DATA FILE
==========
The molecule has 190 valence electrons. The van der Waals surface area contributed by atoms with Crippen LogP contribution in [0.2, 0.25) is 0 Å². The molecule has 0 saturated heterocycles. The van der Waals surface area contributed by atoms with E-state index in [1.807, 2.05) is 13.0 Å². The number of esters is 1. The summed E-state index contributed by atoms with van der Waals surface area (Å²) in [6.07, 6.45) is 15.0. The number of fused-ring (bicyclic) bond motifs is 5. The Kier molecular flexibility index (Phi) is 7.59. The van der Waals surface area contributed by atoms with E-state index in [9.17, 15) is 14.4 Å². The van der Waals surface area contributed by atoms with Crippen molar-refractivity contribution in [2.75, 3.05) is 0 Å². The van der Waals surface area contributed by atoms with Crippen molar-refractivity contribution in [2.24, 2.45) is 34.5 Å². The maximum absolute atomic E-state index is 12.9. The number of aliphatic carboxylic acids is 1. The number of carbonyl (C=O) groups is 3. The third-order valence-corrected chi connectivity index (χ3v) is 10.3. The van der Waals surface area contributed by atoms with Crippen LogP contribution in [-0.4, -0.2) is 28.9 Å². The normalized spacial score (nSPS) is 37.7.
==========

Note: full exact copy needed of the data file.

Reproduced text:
The molecule has 190 valence electrons. The van der Waals surface area contributed by atoms with Crippen LogP contribution in [0.2, 0.25) is 0 Å². The molecule has 0 saturated heterocycles. The van der Waals surface area contributed by atoms with E-state index in [1.807, 2.05) is 13.0 Å². The number of esters is 1. The summed E-state index contributed by atoms with van der Waals surface area (Å²) in [6.07, 6.45) is 15.0. The number of fused-ring (bicyclic) bond motifs is 5. The Kier molecular flexibility index (Phi) is 7.59. The van der Waals surface area contributed by atoms with E-state index in [9.17, 15) is 14.4 Å². The van der Waals surface area contributed by atoms with Crippen molar-refractivity contribution in [2.75, 3.05) is 0 Å². The van der Waals surface area contributed by atoms with Crippen molar-refractivity contribution in [2.24, 2.45) is 34.5 Å². The maximum absolute atomic E-state index is 12.9. The number of aliphatic carboxylic acids is 1. The number of carbonyl (C=O) groups is 3. The third-order valence-corrected chi connectivity index (χ3v) is 10.3. The van der Waals surface area contributed by atoms with Crippen LogP contribution in [-0.4, -0.2) is 28.9 Å². The normalized spacial score (nSPS) is 37.7.